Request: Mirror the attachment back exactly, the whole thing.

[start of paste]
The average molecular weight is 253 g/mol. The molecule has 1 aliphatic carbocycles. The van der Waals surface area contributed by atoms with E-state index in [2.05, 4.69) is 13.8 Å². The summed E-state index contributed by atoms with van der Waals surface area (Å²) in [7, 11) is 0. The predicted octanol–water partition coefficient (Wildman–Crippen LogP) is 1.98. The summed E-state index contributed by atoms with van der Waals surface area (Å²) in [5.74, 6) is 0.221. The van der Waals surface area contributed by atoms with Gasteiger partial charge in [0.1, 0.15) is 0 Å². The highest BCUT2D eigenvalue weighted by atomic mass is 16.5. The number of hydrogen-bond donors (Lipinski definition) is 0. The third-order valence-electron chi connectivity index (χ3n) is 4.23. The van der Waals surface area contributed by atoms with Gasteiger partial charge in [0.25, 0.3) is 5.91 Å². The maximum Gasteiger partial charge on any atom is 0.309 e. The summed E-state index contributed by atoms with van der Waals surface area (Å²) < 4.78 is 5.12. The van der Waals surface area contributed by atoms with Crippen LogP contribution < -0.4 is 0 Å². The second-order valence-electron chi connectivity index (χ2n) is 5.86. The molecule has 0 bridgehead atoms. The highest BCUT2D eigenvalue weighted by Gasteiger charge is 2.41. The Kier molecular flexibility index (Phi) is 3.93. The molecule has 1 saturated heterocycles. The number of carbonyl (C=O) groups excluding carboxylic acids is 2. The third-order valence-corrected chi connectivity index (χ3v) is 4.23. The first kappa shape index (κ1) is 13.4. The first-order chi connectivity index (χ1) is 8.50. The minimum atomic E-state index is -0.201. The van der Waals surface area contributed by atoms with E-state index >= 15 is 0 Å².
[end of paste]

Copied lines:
The average molecular weight is 253 g/mol. The molecule has 1 aliphatic carbocycles. The van der Waals surface area contributed by atoms with E-state index in [2.05, 4.69) is 13.8 Å². The summed E-state index contributed by atoms with van der Waals surface area (Å²) in [7, 11) is 0. The predicted octanol–water partition coefficient (Wildman–Crippen LogP) is 1.98. The summed E-state index contributed by atoms with van der Waals surface area (Å²) in [5.74, 6) is 0.221. The van der Waals surface area contributed by atoms with Gasteiger partial charge in [0.1, 0.15) is 0 Å². The highest BCUT2D eigenvalue weighted by atomic mass is 16.5. The number of hydrogen-bond donors (Lipinski definition) is 0. The third-order valence-electron chi connectivity index (χ3n) is 4.23. The van der Waals surface area contributed by atoms with Gasteiger partial charge in [0.25, 0.3) is 5.91 Å². The maximum Gasteiger partial charge on any atom is 0.309 e. The summed E-state index contributed by atoms with van der Waals surface area (Å²) < 4.78 is 5.12. The van der Waals surface area contributed by atoms with Crippen LogP contribution < -0.4 is 0 Å². The second-order valence-electron chi connectivity index (χ2n) is 5.86. The molecule has 0 bridgehead atoms. The highest BCUT2D eigenvalue weighted by Gasteiger charge is 2.41. The Kier molecular flexibility index (Phi) is 3.93. The molecule has 1 saturated heterocycles. The number of carbonyl (C=O) groups excluding carboxylic acids is 2. The third-order valence-corrected chi connectivity index (χ3v) is 4.23. The first kappa shape index (κ1) is 13.4. The first-order chi connectivity index (χ1) is 8.50. The minimum atomic E-state index is -0.201. The van der Waals surface area contributed by atoms with E-state index >= 15 is 0 Å².